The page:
Ms. Weintraub’s son, Nicholas, has benefited greatly from A.B.A., she said, and she is unapologetic about wanting to remove his remaining quirks, like his stilted manner of speaking and his wanting to be Mickey Mouse for Halloween when other 8-year-olds want to be Frodo from “The Lord of the Rings.”
“I worry about when he gets into high school, somebody doesn’t want to date him or be his friend,” she said. “It’s no fun being different.”
As if to confirm my sense that America’s parents in many cases have only a tenuous grasp of what is best for their children, the Times is also running an article on this season’s hot new toy: the Time Tracker: “a device whose purpose is to help children improve their performances on the standardized tests that have become unavoidable in education.” Yes, that’s right, it’s a digital proctor!
By using the tracker during playtime, homework or any other activity, children are supposed to develop a sense of passing time - 20 minutes, half an hour, an hour - that translates into better management during tests. Siren sounds indicate when a certain period has gone by, and the lights switch from green to yellow to red to demonstrate how close the child is to the end of the allotted time.
It strikes me that the only group of children likely to enjoy playing with the Time Tracker for its own sake might be those autistics who respond well to its mechanical predictability.
AP’s Ted Bridis writes of a particularly boneheaded anti-terror idea from George III’s Privy Council: shutting off GPS to keep the bad guys from using it:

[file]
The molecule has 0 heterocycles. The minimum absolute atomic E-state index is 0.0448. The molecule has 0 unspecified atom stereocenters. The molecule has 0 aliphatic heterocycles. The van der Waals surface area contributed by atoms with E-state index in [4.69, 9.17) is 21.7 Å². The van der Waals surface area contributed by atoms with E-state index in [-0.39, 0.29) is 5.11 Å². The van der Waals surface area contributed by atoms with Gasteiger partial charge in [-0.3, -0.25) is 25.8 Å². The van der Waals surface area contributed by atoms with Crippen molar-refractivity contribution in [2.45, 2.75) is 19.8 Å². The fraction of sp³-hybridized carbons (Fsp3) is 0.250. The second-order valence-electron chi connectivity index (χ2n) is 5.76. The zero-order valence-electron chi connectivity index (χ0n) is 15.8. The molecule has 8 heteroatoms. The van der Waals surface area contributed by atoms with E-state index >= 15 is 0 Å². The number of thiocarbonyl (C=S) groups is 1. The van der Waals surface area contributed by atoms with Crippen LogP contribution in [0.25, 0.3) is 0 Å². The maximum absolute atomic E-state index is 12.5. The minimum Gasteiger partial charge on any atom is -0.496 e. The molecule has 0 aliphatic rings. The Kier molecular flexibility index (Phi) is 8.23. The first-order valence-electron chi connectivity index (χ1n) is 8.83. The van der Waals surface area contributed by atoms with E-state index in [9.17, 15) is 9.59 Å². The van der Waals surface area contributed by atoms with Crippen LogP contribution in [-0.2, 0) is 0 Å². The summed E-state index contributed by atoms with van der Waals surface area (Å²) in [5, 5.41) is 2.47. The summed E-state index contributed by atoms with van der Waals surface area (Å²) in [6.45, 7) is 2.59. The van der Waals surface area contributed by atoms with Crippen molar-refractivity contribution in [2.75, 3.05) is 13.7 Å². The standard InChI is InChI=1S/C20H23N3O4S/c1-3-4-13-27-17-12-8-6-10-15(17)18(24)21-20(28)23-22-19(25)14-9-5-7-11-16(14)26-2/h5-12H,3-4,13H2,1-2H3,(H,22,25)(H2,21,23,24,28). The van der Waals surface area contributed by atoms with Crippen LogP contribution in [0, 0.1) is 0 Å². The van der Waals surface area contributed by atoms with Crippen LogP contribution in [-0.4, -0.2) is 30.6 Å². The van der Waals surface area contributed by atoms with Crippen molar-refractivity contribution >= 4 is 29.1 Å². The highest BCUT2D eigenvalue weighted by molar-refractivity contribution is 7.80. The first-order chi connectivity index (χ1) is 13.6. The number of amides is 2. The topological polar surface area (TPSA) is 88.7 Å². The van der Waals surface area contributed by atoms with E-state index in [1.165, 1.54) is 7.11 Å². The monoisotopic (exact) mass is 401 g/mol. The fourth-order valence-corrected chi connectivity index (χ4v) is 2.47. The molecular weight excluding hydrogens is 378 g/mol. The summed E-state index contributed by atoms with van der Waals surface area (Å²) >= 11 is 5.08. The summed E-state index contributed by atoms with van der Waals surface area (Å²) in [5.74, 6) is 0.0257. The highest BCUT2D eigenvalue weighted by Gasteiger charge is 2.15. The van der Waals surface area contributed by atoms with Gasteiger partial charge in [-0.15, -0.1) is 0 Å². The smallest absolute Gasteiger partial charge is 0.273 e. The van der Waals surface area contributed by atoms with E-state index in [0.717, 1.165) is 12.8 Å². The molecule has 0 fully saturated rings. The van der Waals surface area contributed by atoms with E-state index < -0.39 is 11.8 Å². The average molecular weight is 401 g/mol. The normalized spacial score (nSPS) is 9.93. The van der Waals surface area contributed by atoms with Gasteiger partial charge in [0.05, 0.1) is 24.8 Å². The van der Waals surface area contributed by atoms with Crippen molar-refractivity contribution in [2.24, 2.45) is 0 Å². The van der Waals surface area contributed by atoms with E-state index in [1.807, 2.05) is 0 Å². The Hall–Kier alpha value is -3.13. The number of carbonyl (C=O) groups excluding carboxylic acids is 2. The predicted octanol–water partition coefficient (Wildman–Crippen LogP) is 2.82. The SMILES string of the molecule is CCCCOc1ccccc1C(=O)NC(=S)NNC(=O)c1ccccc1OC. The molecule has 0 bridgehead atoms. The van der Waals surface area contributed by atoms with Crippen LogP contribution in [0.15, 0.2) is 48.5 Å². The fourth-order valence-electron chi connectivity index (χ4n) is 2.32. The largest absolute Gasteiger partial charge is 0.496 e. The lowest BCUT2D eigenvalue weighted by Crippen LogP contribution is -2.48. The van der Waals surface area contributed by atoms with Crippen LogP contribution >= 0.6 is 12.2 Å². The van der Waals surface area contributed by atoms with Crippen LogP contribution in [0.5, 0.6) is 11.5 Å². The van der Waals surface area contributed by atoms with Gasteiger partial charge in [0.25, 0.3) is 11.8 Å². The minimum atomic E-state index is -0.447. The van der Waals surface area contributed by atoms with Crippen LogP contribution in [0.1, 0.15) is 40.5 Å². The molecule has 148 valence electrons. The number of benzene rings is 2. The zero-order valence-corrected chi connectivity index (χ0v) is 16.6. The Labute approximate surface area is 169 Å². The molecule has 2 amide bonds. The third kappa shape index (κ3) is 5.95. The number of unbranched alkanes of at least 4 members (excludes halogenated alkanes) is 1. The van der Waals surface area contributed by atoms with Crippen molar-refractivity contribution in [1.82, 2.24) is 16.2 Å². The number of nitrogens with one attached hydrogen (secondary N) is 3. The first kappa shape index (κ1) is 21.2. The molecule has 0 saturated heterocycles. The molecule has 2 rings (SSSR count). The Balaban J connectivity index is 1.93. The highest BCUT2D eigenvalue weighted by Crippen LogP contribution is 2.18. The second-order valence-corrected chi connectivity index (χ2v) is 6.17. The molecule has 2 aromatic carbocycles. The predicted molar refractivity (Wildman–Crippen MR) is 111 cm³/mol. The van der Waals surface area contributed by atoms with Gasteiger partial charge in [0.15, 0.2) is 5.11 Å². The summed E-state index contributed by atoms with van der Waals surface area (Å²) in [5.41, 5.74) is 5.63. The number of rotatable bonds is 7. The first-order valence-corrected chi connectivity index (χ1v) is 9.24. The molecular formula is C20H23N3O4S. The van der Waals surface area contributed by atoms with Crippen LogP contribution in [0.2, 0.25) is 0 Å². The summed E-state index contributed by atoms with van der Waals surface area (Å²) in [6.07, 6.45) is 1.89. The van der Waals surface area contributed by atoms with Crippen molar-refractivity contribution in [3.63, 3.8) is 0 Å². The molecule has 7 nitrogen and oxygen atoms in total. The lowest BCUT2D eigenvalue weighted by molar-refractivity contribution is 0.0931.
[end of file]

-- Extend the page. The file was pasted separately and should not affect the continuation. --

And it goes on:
President Bush has ordered plans for temporarily disabling the U.S. network of global positioning satellites during a national crisis to prevent terrorists from using the navigational technology, the White House said Wednesday.
Over on Dave Farber’s mailing list, Ross Stapleton-Grey does a fine number on the idea’s shortcomings. Most notably, GPS has become so important to so much of our infastructure that it’s hard to imagine a situation in which turning it off does more good than harm. Indeed, turning off GPS is the kind of thing they would love to do to us, not vice versa.
From the latest Willamette same-day summary of Supreme Court opinions:
The United States Supreme Court held 7-3 (opinion by Rehnquist; concurrence by Thomas; dissent by Ginsburg) that lawyers do not have third party standing to bring claims of possible future unascertained indigent clients who plead guilty or nolo contendre and thus are subsequently denied appellate counsel.
WASHINGTON (AP) — Terrorists may seek to down aircraft by shining powerful lasers into cockpits to blind pilots during landing approaches, U.S. officials warned in a bulletin distributed nationwide.
Uh-huh. Shining a laser into the cockpit of a moving plane precisely enough to not just one target less than the size of a quarter, but four (two pilots, times two retinas apiece). Is it just me, or does this sound just a wee bit implausible?
… the Boston Globe supplies a few more details, including some skepticism other grounds: wouldn’t the cockpit glass refract the beam? I’m actually counter-skeptical: I would have thought that a cockpit window, like most normal windows, would be designed not to cause significant refraction in the visible spectrum. (As for invisible wavelengths, good luck aiming, right?)
The story also has a few more details about reported incidents: it seems as though all the data here comes from pilot reports followed by subsequent medical diagnoses. These are the people, let us remember, who insisted on banning the use of electronic devices during takeoff and landing because they had a hunch those devices were interfering with planes’ controls.